FIG. 6, the "advancing toward your goal" cone exhibit, displays the same probability distributions represented by the teardrops except that they are displayed for a single optimally-allocated portfolio across time. The top line of the cone is the fifth percentile of the probability distribution of wealth accumulation at each future time, the second-to-top line is the tenth percentile, the middle line is the 50th percentile, the next-to-lowest line is the 90th percentile, and the lowest line is the 99th percentile. In the computer system embodiment, as with the teardrops, a mouse click on any point within the cone causes a text box to appear showing the probability of achieving or exceeding the wealth accumulation at that wealth level and future time to which the mouse cursor points. Anomalies or "kinks" in the cone occur when sporadic large net cash inflows or outflows occur, such as during the college education of children or the planned future exercise of corporate stock options.

Persons skilled in the art may recognize other steps that can be added to the embodiment described above. Similarly, persons skilled in the art may recognize other alternatives to the steps or equations disclosed herein.

BRIEF DESCRIPTION OF THE DRAWINGS

Other objects, features, and advantages of the present invention will become more fully apparent from the following detailed description of the preferred embodiment and the accompanying drawings, in which:

FIG. 1 is a diagrammatic representation of the computer system which implements a method used to arrive at the optimal investment allocation together with a desirable goal structure;

FIG. 2 is a flow chart of the system and method used to arrive at the optimal investment allocation together with a desirable goal structure;

FIG. 3 is a more detailed flow chart of the system and method used to arrive at the optimal investment allocation together with a desirable goal structure as shown in FIG. 2;

FIG. 4 is a static image of an interactive graphical computer screen used to arrive at a revised goal structure and optimal allocation, for the particular case of an individual investor;

FIG. 5 is a static image of the interactive graphical computer screen displaying a "teardrop" graphical representation used to compare probability distributions of wealth accumulations at a given time; and

FIG. 6 is a static image of the interactive graphical computer screen displaying the probability distributions for a single optimally-allocated portfolio across time.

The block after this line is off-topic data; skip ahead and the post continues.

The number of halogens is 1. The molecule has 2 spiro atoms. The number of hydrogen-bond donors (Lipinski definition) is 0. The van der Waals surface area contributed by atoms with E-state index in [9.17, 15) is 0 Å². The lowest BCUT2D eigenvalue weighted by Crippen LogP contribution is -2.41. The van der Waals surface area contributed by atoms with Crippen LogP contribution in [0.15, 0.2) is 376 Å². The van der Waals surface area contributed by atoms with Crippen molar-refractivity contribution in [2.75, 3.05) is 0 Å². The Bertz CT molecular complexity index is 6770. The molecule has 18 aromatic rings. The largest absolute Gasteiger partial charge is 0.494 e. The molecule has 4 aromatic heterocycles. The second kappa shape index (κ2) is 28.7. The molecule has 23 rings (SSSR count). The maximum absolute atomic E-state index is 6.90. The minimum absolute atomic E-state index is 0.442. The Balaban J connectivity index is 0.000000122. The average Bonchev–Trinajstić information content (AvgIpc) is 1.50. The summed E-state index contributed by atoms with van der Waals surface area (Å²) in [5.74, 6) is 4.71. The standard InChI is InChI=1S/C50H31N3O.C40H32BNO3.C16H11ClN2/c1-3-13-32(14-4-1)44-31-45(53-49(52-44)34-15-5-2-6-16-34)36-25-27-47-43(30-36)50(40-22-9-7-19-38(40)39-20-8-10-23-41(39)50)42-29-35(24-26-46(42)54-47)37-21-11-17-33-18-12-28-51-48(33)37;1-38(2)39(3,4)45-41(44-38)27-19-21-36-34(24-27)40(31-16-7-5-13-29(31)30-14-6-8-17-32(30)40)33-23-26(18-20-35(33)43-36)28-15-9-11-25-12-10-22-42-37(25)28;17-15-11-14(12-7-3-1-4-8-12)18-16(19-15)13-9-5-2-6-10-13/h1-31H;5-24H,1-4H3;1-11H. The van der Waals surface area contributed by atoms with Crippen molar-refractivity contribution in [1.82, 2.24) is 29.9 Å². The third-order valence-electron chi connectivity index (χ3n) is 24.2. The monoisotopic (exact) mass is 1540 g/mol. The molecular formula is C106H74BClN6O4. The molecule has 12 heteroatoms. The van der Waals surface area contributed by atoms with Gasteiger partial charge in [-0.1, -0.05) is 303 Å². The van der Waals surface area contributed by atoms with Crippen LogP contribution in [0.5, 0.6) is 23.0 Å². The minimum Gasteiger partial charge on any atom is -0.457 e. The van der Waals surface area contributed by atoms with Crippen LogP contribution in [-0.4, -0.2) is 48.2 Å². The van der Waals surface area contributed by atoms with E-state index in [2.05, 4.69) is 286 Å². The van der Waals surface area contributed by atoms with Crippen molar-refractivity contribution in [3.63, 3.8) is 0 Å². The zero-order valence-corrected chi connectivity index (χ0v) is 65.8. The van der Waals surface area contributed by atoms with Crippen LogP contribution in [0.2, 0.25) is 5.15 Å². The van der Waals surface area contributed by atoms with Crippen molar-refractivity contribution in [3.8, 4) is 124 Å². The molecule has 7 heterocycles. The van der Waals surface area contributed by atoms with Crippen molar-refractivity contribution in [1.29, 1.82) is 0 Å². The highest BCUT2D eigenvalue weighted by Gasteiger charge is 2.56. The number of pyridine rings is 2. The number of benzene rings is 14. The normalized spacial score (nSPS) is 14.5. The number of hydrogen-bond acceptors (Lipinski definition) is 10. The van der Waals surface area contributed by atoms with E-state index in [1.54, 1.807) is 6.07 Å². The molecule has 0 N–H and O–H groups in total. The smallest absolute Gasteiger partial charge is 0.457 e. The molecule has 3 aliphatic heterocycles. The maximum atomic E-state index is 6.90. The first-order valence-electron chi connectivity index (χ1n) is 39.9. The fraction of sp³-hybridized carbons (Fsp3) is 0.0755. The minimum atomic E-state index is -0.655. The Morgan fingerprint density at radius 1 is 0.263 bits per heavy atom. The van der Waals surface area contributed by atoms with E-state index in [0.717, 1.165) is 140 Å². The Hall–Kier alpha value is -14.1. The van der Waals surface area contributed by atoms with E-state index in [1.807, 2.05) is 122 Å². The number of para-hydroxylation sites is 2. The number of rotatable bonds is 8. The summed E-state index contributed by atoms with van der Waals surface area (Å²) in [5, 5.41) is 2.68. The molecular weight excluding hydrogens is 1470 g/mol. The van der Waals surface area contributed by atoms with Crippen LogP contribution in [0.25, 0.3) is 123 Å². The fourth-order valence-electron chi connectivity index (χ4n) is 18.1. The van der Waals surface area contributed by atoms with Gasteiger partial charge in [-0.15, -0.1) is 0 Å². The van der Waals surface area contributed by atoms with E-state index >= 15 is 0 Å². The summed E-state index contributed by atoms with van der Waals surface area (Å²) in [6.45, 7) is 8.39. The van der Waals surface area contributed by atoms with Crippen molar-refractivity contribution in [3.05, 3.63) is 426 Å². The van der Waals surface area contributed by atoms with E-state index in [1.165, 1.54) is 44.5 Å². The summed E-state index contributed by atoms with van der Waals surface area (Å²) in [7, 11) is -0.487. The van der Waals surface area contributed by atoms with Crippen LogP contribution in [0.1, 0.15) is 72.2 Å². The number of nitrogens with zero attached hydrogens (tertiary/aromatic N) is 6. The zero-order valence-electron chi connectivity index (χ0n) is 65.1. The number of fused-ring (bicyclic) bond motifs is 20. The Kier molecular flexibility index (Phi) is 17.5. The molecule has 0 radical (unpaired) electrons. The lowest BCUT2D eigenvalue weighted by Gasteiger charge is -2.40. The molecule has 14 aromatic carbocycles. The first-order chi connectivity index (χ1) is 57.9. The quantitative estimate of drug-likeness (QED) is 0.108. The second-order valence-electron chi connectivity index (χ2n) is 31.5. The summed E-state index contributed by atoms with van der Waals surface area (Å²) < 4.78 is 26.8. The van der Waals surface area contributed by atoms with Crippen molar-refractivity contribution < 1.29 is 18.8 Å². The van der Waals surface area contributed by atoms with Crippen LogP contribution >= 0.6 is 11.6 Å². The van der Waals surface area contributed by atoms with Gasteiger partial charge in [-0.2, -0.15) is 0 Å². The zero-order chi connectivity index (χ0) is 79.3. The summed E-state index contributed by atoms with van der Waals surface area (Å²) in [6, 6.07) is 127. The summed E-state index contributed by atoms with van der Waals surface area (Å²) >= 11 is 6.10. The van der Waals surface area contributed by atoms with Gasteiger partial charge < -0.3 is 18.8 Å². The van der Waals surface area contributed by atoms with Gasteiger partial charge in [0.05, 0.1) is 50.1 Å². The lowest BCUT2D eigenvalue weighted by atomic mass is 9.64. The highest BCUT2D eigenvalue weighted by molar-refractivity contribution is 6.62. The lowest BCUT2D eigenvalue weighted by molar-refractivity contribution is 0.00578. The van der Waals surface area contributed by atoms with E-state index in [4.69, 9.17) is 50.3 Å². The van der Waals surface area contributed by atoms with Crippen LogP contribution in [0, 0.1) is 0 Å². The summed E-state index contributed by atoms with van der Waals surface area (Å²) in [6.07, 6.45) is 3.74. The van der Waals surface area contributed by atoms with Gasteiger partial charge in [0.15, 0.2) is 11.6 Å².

CROSS REFERENCE TO RELATED APPLICATION

This application claims the benefit of U.S. provisional application No. 60/015,420, filed Apr. 12, 1996.

FIELD OF THE INVENTION

The present invention relates to a computer-implemented system and method for providing investment optimization and characterization and, more particularly to such a process in which future financial goals can be displayed probabilistically in dollar terms.

BACKGROUND OF THE INVENTION

The evaluation and management of long term diversified investment and asset portfolios can be a daunting task. Accordingly, a number of methods and strategies have been developed to help in the optimization and characterization of the risk and return attributes of investment alternatives. One longstanding method that has demonstrated success as a portfolio management tool is the mean-variance optimization procedure developed by Dr. Harold Markowitz over 40 years ago.

Dr. Markowitz's method assumes investment returns in an array of asset classes over a given fixed time period follow a multi variate probability distribution with finite expected value vector and covariance matrix. The method then seeks to combine the asset classes in linear combination so as to achieve the singly-dimensioned probability distribution of investment returns with the maximum expected value for a given standard deviation (or the minimum standard deviation for a given expected value). The method of optimization is known as quadratic programming. Dr. Markowitz originated a quadratic programming algorithm to solve this mean-variance optimization problem, but other quadratic programming algorithms can also be utilized.